Managing aging water delivery systems to reduce costs and avoid liability
By Belynda Reck
Nearly 1,400 American water systems test above the federal lead standard, according to the U.S. Environmental Protection Agency. As the nationwide consciousness for lead poisoning continues to develop, local entities with aging water lines may become targets for litigation, as Flint, Mich. has seen. The cost of replacing or even maintaining aging pipe systems is staggering. An estimated $1 trillion dollars will be required to replace the nation’s pipes and other infrastructure, and it will cost approximately $384 billion over the next twenty years to simply maintain what exists. While there are no easy solutions, there are steps that cities and counties can take to reduce the risks of exposure to the public, to reduce costs and to avoid liability.
When and Why Lead Pipes Can Become a Problem
The 1986 and 1996 amendments to the Safe Water Drinking Act and the EPA’s Lead and Copper Rule reduced exposures to lead in drinking water. However, lead can still enter drinking water when service pipes containing lead corrode. Chlorine can cause pipe corrosion, as can water with high acidity or low mineral content. The amount of lead that leaches into drinking water may also be affected by the temperature of the water, the amount of pipe wear, how long water stays in pipes and the presence of protective scales or coatings inside pipes. Lead exposure occurs when lead is ingested in water. Lead entering the respiratory and digestive systems is released to the blood and can accumulate in the bones.
Lead can affect different populations differently. For example, the physical and behavioral effects of lead generally occur at lower exposure levels in children, especially children with nutritional deficiencies, than in adults. Lead exposure at certain levels has been linked to various conditions including neurological problems.
Preventing Future Exposure and Liability
First, local governments should identify whether their water systems are at risk for contamination. The older the system is, the greater the wear and tear on pipes, which increases the likelihood of corrosion and lead leaching. As water systems age, it can become increasingly difficult to balance chlorination and corrosion. Water main breaks are one sign of corroded pipes. Chlorine is typically used to kill harmful Legionella bacteria, but it can also cause pipes to corrode. Thus, a higher-than-normal incidence of Legionnaire’s disease may be a warning sign of lead in drinking water and an at-risk water system.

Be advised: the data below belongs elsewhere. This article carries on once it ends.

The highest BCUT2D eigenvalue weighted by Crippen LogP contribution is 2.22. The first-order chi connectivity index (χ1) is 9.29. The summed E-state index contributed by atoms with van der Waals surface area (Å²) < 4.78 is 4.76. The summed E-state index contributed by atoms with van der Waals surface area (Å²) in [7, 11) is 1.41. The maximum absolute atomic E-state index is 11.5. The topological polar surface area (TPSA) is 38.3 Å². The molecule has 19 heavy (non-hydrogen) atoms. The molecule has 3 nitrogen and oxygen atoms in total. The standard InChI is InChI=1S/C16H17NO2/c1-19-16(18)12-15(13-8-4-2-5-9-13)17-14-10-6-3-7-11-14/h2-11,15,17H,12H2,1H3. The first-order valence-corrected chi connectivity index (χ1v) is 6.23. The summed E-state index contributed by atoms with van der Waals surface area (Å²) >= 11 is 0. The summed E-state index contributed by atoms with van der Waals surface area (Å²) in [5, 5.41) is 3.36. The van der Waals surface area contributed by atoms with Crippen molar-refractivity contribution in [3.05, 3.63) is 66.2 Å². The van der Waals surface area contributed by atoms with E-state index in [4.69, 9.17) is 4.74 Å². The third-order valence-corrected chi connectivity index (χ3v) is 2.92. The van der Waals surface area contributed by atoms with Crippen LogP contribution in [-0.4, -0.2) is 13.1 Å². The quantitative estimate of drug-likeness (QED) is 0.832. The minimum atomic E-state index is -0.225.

Second, local governments should refresh their knowledge regarding federal, state, and local regulations governing drinking water. In light of the media storm following Flint, new regulations regarding testing and information sharing have been, or are being, enacted.
Third, governmental entities should prepare a plan for addressing at-risk systems that will maximize beneficial effects and minimize costs of action. It is prudent to seek guidance from experts in the formulation of these plans – there are experts who specialize in pipeline replacement techniques that may reduce the likelihood of creating additional lead contamination exposures.
The cost of addressing the problem should not be borne by local entities alone. Proposed legislation could aid underfunded governments and certain funds are already available to tap. Cities and counties may also be able to turn to insurance. Lead contamination may give rise to coverage under general liability policies.
Cities and counties might also defray costs by looking to third parties who contributed to the contamination, increased water rates, partnerships with private contractors, or by educating constituents on how they can reduce their risks—like replacing lead piping in their homes or using filtration systems.
Aging pipe systems are certainly not the only source of lead exposure. However, local governments should take steps to protect both their constituents and themselves from this growing problem.
Belynda Reck is a partner in Reed Smith’s complex litigation group, where she co-leads the firm’s Mass Tort/Toxic Tort/Environmental Litigation practice. Contact her at BReck@reedsmith.com.